America’s Hereditary Celebrity Class
Chelsea Clinton's hiring as an NBC personality is another hit for the meritocracy myth.
In another win for the famously blind meritocracy that rules American life, rewarding the ultra-talented and pushing the less brilliant and skilled into the outer darkness, Chelsea Clinton has landed a coveted position at NBC News. This was almost as much a surprise as her admission to Stanford; one can only marvel at the sheer guts and talent that have enabled her to overcome our society’s fixed aversion to giving a chance to the relatives of the rich and the prominent.
On a more serious note, I know of no reason why the younger Ms Clinton should not have this or any job. But the increasing sense that this country is run by a hereditary celebrity class is one of the most corrosive and dangerous forces eating away at our common life.
The children of famous politicians could do our country an immense service if they sought out ways to serve that were more low profile. This would be particularly true for the children of extremely rich politicians.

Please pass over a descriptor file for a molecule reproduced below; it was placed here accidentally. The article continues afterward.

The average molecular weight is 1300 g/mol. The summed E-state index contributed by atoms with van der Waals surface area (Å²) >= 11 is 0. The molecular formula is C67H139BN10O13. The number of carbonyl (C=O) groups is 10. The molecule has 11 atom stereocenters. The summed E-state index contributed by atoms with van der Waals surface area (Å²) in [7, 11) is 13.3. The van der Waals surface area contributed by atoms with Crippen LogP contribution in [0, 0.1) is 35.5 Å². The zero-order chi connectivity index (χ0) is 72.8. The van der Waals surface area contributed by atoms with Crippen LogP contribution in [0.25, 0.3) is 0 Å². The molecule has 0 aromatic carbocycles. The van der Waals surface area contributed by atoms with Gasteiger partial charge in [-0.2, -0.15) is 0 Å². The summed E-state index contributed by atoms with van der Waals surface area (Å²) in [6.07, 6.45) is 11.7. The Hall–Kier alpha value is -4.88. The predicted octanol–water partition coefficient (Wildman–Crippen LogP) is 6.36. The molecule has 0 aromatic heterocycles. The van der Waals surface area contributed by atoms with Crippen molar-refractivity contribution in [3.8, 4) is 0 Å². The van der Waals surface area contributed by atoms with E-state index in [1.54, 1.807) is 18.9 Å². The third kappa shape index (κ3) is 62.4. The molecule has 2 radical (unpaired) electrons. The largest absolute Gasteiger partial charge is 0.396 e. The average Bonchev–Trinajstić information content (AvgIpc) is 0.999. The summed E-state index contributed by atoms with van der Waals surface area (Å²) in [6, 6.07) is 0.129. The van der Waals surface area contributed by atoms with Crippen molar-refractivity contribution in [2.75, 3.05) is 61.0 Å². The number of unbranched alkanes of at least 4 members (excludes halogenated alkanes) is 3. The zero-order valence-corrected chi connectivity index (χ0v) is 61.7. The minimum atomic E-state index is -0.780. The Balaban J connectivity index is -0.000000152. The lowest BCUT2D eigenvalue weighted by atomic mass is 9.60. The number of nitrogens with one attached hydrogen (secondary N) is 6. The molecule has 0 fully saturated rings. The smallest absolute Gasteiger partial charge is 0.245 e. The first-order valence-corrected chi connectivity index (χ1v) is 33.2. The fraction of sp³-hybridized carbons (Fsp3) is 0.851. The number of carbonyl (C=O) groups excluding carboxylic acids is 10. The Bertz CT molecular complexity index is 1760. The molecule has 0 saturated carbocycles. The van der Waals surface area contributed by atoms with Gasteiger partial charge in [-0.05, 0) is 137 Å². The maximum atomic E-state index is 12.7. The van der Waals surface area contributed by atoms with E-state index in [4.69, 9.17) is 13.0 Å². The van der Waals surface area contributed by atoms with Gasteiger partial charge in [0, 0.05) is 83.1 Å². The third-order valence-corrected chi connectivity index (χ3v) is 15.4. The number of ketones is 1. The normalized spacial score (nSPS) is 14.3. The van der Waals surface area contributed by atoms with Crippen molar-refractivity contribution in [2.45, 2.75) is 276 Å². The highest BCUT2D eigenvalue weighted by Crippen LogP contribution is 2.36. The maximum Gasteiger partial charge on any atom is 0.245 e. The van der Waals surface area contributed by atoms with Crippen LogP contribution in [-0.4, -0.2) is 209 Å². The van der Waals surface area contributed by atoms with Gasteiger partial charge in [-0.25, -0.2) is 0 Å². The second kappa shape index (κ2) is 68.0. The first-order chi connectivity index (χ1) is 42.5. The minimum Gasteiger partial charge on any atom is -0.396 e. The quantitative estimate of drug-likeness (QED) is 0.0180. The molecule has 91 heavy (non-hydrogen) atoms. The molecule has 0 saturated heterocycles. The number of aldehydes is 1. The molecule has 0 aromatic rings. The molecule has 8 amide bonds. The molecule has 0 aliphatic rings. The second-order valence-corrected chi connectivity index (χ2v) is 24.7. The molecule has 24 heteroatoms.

I fully agree with Mead but am surprised that Glenn does, given his complete dismissal of the Occupy movement. Whatever silliness might surround the protests, the sense that the game is rigged and that meritocracy is a fraud is central to the movement.
None of this is to say that Chelsea Clinton isn’t a very bright young woman or that NBC’s hiring of her is a bad business decision or some sort of unspeakable travesty. The fact of the matter is that television news has been moving in the direction of infotainment for the better part of three decades now and having famous people on helps draw an audience. Are there hundreds of people who are objectively more qualified, in terms of having paid their dues? Sure. It just doesn’t matter. The business of news is business and hiring Chelsea Clinton probably makes sense. After all, the network has already blazed this trail with Jenna Bush and Meghan McCain.
It’s actually more problematic, frankly, that Chelsea Clinton has a blank check for a career in elective politics if she so chooses than that she’s a media celebrity. Like her mother before her–not to mention Al Gore, George W. Bush, and lots of Kennedys, Rockefellers, Daleys, and others–being related to a successful and prominent politician is an enormous head start.